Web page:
Professional services giant Ernst & Young is banding together with Ottawa-based Shopify in an alliance the partners say will drive more enterprise-level customers to the e-commerce software giant’s platform while helping EY’s retail clients get the most out of their online sales operations.
Under the agreement announced Monday, up to 10,000 EY consultants will be trained on the inner workings of the Shopify platform.
They will work with Shopify to help make its back-end systems friendlier for large-scale businesses by tapping into their expertise in areas such as inventory management and resource planning, EY’s Ottawa-based managing partner Warren Tomlin said.
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The professional services powerhouse will also help ensure that Shopify’s largest merchants are adhering to a raft of regulations in areas such as tax and trade that vary widely from country to country.
In a statement on Monday, EY said it aims to “help Shopify’s large merchants remain compliant when selling regulated products – regardless of geography. This will allow merchants to be updated on rapidly evolving regulations, operate and sell products in a compliant manner with reduced risk, and drive a tax-efficient distribution model, creating a leading-class digital experience for customers.”
Tomlin wouldn’t get into specifics about the terms of the arrangement, saying only that both companies are “investing independently” in the partnership.
‘Secure options’ for merchants
He noted that as retailers in heavily regulated industries such as gaming, pharmaceuticals, alcohol and cannabis put more of their sales and marketing resources into e-commerce, it’s more important than ever for platforms like Shopify to have “secure options” for those merchants.
“Shopify brings the (e-commerce) platform … and we bring the teams to manage the other questions,” Tomlin told Techopia on Monday.
“We both see the value of each other. We think we’re going to be unlocking a major new category around regulated (industries) and unlocking a lot of value for our combined clients – some of which will be the most prestigious brands in the world.”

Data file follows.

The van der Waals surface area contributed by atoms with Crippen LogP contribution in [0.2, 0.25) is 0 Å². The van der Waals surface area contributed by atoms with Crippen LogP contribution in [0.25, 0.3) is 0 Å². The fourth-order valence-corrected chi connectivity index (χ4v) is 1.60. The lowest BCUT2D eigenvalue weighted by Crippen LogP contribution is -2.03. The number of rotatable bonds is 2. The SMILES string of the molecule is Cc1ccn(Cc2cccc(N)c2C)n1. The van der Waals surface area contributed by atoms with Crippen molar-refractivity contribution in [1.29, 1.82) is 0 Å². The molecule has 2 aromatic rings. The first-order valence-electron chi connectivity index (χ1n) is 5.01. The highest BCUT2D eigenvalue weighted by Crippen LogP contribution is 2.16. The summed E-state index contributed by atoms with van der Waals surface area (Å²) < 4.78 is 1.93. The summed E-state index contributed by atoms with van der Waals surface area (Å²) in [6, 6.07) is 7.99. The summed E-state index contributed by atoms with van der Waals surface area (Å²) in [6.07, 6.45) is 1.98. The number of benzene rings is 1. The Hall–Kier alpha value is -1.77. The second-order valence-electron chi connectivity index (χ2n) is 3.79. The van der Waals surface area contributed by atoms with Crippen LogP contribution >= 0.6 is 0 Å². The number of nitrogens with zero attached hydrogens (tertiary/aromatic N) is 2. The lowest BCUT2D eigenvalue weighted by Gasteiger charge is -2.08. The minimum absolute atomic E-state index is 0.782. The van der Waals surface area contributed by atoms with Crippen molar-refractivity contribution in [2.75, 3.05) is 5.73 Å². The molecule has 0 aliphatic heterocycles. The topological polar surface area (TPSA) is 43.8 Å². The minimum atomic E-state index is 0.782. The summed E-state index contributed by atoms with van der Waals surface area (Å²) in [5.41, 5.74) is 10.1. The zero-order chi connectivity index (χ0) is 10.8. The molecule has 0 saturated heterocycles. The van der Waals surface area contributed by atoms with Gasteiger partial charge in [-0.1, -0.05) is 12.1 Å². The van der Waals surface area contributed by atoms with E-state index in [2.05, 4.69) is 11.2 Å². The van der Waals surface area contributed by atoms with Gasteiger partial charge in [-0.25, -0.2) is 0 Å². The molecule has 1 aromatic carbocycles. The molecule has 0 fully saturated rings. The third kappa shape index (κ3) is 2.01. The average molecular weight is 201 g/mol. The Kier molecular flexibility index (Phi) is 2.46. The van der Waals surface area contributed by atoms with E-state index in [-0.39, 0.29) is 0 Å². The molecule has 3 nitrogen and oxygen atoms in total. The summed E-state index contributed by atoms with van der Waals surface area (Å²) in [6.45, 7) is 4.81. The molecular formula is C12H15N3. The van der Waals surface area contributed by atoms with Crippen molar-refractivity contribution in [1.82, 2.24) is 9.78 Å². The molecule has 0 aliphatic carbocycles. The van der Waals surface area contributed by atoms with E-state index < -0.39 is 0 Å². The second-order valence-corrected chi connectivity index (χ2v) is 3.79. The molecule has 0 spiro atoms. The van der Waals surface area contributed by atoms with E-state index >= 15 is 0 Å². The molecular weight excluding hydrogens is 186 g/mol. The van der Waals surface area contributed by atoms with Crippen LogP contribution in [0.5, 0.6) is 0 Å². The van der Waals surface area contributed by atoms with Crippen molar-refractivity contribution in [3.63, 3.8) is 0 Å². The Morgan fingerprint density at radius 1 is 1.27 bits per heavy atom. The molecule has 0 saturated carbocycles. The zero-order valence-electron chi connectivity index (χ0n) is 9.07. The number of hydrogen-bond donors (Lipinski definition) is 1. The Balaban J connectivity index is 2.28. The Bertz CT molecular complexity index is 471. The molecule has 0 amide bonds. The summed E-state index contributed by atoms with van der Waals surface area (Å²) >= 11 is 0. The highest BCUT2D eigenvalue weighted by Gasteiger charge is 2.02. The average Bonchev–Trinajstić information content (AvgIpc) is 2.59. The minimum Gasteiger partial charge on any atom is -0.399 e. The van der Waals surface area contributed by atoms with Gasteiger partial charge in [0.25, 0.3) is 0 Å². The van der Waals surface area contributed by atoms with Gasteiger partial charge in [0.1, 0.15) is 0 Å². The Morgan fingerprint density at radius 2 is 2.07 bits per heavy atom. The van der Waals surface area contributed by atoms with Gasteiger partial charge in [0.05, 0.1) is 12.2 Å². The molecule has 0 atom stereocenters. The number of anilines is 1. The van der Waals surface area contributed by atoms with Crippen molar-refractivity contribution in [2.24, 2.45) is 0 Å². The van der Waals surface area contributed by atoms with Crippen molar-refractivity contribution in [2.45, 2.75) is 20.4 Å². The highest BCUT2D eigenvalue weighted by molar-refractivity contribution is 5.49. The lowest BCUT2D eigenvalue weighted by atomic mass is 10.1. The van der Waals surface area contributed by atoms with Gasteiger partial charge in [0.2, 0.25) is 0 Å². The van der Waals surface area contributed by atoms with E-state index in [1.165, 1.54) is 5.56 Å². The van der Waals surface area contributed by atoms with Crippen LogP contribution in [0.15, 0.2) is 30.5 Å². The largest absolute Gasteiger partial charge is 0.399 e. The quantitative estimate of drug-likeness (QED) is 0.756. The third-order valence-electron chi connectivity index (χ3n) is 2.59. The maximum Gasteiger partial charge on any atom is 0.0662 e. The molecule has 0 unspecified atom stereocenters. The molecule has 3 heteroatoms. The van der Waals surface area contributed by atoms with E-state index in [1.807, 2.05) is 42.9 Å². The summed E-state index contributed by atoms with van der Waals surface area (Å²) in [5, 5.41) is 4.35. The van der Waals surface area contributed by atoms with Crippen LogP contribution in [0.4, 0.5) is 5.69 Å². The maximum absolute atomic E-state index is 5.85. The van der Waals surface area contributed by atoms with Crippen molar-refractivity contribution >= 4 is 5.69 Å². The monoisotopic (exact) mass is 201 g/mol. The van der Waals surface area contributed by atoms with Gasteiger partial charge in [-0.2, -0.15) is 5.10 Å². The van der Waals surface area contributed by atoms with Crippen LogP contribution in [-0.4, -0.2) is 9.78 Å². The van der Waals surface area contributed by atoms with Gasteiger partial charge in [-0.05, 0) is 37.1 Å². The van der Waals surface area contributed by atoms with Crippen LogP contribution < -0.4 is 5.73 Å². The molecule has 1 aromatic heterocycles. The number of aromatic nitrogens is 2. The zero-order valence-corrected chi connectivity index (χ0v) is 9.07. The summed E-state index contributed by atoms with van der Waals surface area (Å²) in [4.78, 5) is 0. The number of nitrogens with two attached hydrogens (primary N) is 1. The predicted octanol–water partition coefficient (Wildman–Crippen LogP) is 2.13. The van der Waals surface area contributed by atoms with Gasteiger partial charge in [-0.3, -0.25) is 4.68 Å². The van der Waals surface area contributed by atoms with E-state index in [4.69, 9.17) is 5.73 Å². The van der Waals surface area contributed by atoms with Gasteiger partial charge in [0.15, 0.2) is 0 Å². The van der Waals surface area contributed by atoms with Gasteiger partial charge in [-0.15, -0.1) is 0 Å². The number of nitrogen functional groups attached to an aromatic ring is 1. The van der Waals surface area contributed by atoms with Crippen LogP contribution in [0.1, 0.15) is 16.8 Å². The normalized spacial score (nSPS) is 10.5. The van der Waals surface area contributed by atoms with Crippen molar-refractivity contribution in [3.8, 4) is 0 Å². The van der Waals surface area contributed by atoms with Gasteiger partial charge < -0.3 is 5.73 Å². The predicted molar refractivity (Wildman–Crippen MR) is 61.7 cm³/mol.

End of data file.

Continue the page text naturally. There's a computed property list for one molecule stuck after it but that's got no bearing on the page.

“The days of one independent, narrow solution being required by our clients are long gone. Our clients are more complex, and their expectations of providers like EY are equally as complex and demanding.”
Warren Tomlin – managing partner at EY’s Ottawa office
EY said the firms will also gather with customers at its global network of innovation hubs in locales like New York, London, Toronto, Sydney and Singapore to brainstorm better ways of selling products online in an effort to “reimagine the future of e-commerce and unlock new markets for regulated products.”
Tomlin, who helped negotiate the agreement, said it will give EY a leg up on other providers in the highly competitive professional services space in which a growing number of clients expect more than just tax, audit and accounting advice.
“The days of one independent, narrow solution being required by our clients are long gone,” Tomlin explained. “Our clients are more complex, and their expectations of providers like EY are equally as complex and demanding.”
Meanwhile, Shopify hopes that rubbing shoulders with EY will prompt more big-name retailers to subscribe to its software as the Ottawa firm looks to bounce back from a rough 12-month stretch that’s seen its stock shed nearly 80 per cent of its value since last November.
“Modern enterprises operate in a complex environment where scale, speed and flexibility are needed to drive growth,” Shopify president Harley Finkelstein said in a statement. “We are excited to work with EY teams to bring the performance, customization and commerce expertise that our merchants know and love to more large enterprises around the world.”
Shares up slightly
Shopify shares were up 27 cents to $43.60 in late-afternoon trading Monday on the Toronto Stock Exchange.
Tomlin agreed the new alliance should give Shopify a boost as it strives to get back to profitability amid a widespread slowdown in online shopping growth in 2022.
“They have been very, very successful at what they’ve done, and there is potential to help their clients as they achieve enterprise scale and to help other clients that are already an enterprise that could be considering Shopify,” he said.
The agreement comes a few months after Shopify laid off 10 per cent or roughly 1,000 of its workers and admitted it misjudged the growth of e-commerce.
The Ottawa-based company bet the amount of shopping people did online would leap ahead by five or 10 years from pre-pandemic predictions, but as COVID-19 measures were lifted, people instead reverted back to pre-health crisis purchasing habits.
Shopify, which keeps its books in U.S. dollars, reported a net loss of $158.4 million or 12 cents per diluted share in its most recent quarter, compared with a net profit of nearly $1.15 billion or 90 cents per diluted share a year ago.
Revenue in the quarter totalled nearly $1.37 billion, up from $1.12 billion in the same quarter last year.